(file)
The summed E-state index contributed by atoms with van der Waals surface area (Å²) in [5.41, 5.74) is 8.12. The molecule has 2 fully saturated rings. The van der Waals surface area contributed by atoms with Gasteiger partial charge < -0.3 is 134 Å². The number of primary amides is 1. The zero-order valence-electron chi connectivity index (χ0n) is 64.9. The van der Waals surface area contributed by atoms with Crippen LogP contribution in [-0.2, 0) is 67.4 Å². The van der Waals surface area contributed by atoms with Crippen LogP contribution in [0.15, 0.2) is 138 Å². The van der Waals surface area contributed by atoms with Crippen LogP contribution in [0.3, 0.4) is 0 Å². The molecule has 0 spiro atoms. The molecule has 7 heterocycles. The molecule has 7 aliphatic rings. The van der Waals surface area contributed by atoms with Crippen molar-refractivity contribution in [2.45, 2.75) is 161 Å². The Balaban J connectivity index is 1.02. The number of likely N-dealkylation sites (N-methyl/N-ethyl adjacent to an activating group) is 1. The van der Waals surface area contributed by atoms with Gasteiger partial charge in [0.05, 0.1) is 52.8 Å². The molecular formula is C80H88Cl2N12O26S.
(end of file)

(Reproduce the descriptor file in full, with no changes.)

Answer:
The summed E-state index contributed by atoms with van der Waals surface area (Å²) in [5.41, 5.74) is 8.12. The molecule has 2 fully saturated rings. The van der Waals surface area contributed by atoms with Gasteiger partial charge < -0.3 is 134 Å². The number of primary amides is 1. The zero-order valence-electron chi connectivity index (χ0n) is 64.9. The van der Waals surface area contributed by atoms with Crippen LogP contribution in [-0.2, 0) is 67.4 Å². The van der Waals surface area contributed by atoms with Crippen LogP contribution in [0.15, 0.2) is 138 Å². The van der Waals surface area contributed by atoms with Crippen LogP contribution in [0.3, 0.4) is 0 Å². The molecule has 0 spiro atoms. The molecule has 7 heterocycles. The molecule has 7 aliphatic rings. The van der Waals surface area contributed by atoms with Crippen molar-refractivity contribution in [2.45, 2.75) is 161 Å². The Balaban J connectivity index is 1.02. The number of likely N-dealkylation sites (N-methyl/N-ethyl adjacent to an activating group) is 1. The van der Waals surface area contributed by atoms with Gasteiger partial charge in [0.05, 0.1) is 52.8 Å². The molecular formula is C80H88Cl2N12O26S.